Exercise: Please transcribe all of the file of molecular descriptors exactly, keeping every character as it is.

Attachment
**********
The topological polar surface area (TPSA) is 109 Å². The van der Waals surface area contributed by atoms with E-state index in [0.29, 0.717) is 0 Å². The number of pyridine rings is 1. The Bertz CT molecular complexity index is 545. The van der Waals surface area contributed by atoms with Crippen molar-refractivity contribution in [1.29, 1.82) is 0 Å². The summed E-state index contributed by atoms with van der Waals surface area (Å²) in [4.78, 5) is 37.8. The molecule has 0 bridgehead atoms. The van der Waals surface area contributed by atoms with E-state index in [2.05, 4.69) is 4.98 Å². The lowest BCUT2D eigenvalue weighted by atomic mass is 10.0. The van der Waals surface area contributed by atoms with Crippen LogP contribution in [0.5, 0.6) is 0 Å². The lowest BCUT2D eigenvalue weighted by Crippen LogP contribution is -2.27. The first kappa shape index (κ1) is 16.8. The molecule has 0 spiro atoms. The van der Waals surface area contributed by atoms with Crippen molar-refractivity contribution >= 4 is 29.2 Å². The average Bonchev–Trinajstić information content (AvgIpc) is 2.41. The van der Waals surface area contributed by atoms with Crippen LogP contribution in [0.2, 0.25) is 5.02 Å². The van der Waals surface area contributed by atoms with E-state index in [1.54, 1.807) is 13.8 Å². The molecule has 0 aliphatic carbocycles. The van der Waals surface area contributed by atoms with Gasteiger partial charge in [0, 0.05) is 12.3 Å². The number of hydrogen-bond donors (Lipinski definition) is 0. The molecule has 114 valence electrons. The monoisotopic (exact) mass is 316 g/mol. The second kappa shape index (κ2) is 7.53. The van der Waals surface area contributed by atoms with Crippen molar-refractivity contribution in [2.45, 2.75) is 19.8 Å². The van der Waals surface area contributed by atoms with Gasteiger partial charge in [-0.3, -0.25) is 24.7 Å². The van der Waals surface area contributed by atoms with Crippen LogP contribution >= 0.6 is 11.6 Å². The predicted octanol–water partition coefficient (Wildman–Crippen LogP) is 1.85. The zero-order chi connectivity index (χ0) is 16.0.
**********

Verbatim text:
The topological polar surface area (TPSA) is 109 Å². The van der Waals surface area contributed by atoms with E-state index in [0.29, 0.717) is 0 Å². The number of pyridine rings is 1. The Bertz CT molecular complexity index is 545. The van der Waals surface area contributed by atoms with Crippen molar-refractivity contribution in [1.29, 1.82) is 0 Å². The summed E-state index contributed by atoms with van der Waals surface area (Å²) in [4.78, 5) is 37.8. The molecule has 0 bridgehead atoms. The van der Waals surface area contributed by atoms with E-state index in [2.05, 4.69) is 4.98 Å². The lowest BCUT2D eigenvalue weighted by atomic mass is 10.0. The van der Waals surface area contributed by atoms with Crippen LogP contribution in [0.5, 0.6) is 0 Å². The lowest BCUT2D eigenvalue weighted by Crippen LogP contribution is -2.27. The first kappa shape index (κ1) is 16.8. The molecule has 0 spiro atoms. The van der Waals surface area contributed by atoms with Crippen molar-refractivity contribution >= 4 is 29.2 Å². The average Bonchev–Trinajstić information content (AvgIpc) is 2.41. The van der Waals surface area contributed by atoms with Crippen LogP contribution in [0.2, 0.25) is 5.02 Å². The van der Waals surface area contributed by atoms with E-state index in [1.54, 1.807) is 13.8 Å². The molecule has 0 aliphatic carbocycles. The van der Waals surface area contributed by atoms with Gasteiger partial charge in [0, 0.05) is 12.3 Å². The number of hydrogen-bond donors (Lipinski definition) is 0. The molecule has 114 valence electrons. The monoisotopic (exact) mass is 316 g/mol. The second kappa shape index (κ2) is 7.53. The van der Waals surface area contributed by atoms with Crippen molar-refractivity contribution in [2.45, 2.75) is 19.8 Å². The van der Waals surface area contributed by atoms with Gasteiger partial charge in [-0.3, -0.25) is 24.7 Å². The van der Waals surface area contributed by atoms with Crippen LogP contribution >= 0.6 is 11.6 Å². The predicted octanol–water partition coefficient (Wildman–Crippen LogP) is 1.85. The zero-order chi connectivity index (χ0) is 16.0.